18 March 2004

Bryan Gates comments on my post from yesterday about the Virginia Legislature adding a layer of bureaucracy rather than actually dealing with the core problem of indigent defense being woefully underpaid:
The Indigent Commission is a typical government response to a problem. When one was started [in North Carolina] the first thing it did was hire an executive director and staff. None of these people represent anyone, indigent or otherwise. That office has an overhead of about $500,000 per year. Then a series of meetings was scheduled.

The commission consisted of judges, legislators, law professors, and a few prominent (i.e. rich) criminal defense lawyers. Page after page of rules were proposed and passed. The forms we filled out to get paid got revised and grew longer. Standards were set. Training was mandated.

While the Indigent Commission was sold to lawyers as a way to improve defense, it was sold to the legislature as a way to control costs. Few law-and-order legislators really care whether defendants get an adequate defense, most can't vote.

None of this solves the true problem. The state does not pay enough to get the job done. North Carolina will eventually shift to a "socialized" criminal justice system. Full-time government employees will handle both prosecution and defense. The public defenders the state hires will have to be paid a decent wage comparable to other government lawyers. This system will provide a sound basic defense for almost all criminal defendants. There will be less legislative griping about costs since full-time state employees are hard to paint as high-living money grubbing lawyers.

The down side is that people like you and I will be out of the loop. We will care less about what happens in criminal court because we never go there. The criminal courts will become the territory of government lawyers. I'm not saying that public defenders can't do a good job. However, overall far fewer lawyers will have any front-line criminal defense experience. That will be a loss to the profession and to justice.
Unfortunately, I think the trend here will eventually be to a public defender system as well. However, I am not convinced that this will solve the problem; I think it may just be a way of hiding it. At least in Virginia, public defender offices are sold to the Legislature as a way to save money. They are expected to live within a budget. This means that there are only so many people in the office and the legislature doesn't want to increase their budget any more than it does the funds for court appointed attorneys. In the end I fear this will lead to a small number of public defenders buried under so much work that - no matter how talented and devoted the attorneys are - proper representation becomes impossible. It's my understanding that the Richmond public defender office got so overloaded early this year that it stopped taking cases. I must say that the one thing I hope is true is that the law will "allow the newly formed commission to set caseload limits for public defender offices."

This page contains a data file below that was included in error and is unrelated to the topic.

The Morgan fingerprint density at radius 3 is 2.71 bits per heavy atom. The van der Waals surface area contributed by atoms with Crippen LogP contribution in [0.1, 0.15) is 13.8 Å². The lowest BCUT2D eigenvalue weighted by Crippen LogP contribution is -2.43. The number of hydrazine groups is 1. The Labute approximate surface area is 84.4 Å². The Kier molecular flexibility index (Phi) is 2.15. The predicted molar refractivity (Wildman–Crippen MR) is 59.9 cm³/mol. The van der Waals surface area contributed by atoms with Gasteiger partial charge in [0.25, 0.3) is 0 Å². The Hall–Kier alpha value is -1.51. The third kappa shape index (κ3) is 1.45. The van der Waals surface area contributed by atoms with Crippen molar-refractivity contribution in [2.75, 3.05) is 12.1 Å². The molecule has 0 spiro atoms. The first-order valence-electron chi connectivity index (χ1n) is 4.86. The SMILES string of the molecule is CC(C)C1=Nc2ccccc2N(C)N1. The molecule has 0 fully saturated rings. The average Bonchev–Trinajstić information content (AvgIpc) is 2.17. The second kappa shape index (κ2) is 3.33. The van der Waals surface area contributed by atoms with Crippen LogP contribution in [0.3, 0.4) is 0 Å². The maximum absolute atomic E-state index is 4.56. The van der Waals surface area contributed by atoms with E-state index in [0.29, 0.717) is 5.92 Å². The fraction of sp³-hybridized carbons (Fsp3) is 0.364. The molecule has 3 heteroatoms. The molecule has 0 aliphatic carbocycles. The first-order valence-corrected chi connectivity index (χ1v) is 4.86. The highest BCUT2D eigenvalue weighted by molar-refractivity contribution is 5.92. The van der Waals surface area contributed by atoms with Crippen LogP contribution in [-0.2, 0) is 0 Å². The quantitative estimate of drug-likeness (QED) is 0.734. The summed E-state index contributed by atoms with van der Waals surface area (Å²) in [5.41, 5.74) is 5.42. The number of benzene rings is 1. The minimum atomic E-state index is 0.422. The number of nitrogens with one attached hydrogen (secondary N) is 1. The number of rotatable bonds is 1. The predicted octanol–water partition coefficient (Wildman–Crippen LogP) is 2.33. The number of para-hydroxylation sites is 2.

I also agree that the creation of public defender offices curtail the participation of many others in the system. Of course, there will always be the conflicts when there are multiple defendants but that doesn't leave much room for those outside of the government run system who want to practice criminal law. I note that I have heard from a number of people that prior to the creation of the federal public defender office for the Eastern District of Virginia it was much easier to develop a federal practice. I have been lucky in that I gotten a number of cases since I started practicing there but I know other lawyers who are on the list and have yet to get a case (in fairness, much of this is caused by the quick timeframe of federal work - you are often called and asked about availability for a Friday hearing on Wednesday).

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